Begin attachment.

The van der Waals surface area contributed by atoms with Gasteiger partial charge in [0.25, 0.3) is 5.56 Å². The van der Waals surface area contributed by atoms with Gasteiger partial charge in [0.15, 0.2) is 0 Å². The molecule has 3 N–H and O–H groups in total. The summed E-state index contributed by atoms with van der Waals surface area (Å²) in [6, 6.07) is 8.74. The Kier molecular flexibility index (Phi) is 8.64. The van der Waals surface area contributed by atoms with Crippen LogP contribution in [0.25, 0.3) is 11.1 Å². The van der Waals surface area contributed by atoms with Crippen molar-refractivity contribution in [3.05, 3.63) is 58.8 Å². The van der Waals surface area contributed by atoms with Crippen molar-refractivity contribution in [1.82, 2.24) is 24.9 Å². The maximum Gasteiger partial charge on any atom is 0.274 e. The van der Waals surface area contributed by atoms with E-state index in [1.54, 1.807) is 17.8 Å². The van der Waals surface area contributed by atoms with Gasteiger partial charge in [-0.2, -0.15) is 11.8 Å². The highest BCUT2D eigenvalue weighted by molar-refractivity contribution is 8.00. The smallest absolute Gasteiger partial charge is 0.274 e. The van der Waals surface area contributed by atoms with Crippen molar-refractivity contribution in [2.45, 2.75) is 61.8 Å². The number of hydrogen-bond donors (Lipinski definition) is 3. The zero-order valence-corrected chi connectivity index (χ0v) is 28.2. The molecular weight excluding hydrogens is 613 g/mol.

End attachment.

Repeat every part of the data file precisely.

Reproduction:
The van der Waals surface area contributed by atoms with Gasteiger partial charge in [0.25, 0.3) is 5.56 Å². The van der Waals surface area contributed by atoms with Gasteiger partial charge in [0.15, 0.2) is 0 Å². The molecule has 3 N–H and O–H groups in total. The summed E-state index contributed by atoms with van der Waals surface area (Å²) in [6, 6.07) is 8.74. The Kier molecular flexibility index (Phi) is 8.64. The van der Waals surface area contributed by atoms with Crippen LogP contribution in [0.25, 0.3) is 11.1 Å². The van der Waals surface area contributed by atoms with Crippen molar-refractivity contribution in [3.05, 3.63) is 58.8 Å². The van der Waals surface area contributed by atoms with Crippen molar-refractivity contribution in [1.82, 2.24) is 24.9 Å². The maximum Gasteiger partial charge on any atom is 0.274 e. The van der Waals surface area contributed by atoms with E-state index in [1.54, 1.807) is 17.8 Å². The van der Waals surface area contributed by atoms with Gasteiger partial charge in [-0.2, -0.15) is 11.8 Å². The highest BCUT2D eigenvalue weighted by molar-refractivity contribution is 8.00. The smallest absolute Gasteiger partial charge is 0.274 e. The van der Waals surface area contributed by atoms with Crippen molar-refractivity contribution in [2.45, 2.75) is 61.8 Å². The number of hydrogen-bond donors (Lipinski definition) is 3. The zero-order valence-corrected chi connectivity index (χ0v) is 28.2. The molecular weight excluding hydrogens is 613 g/mol.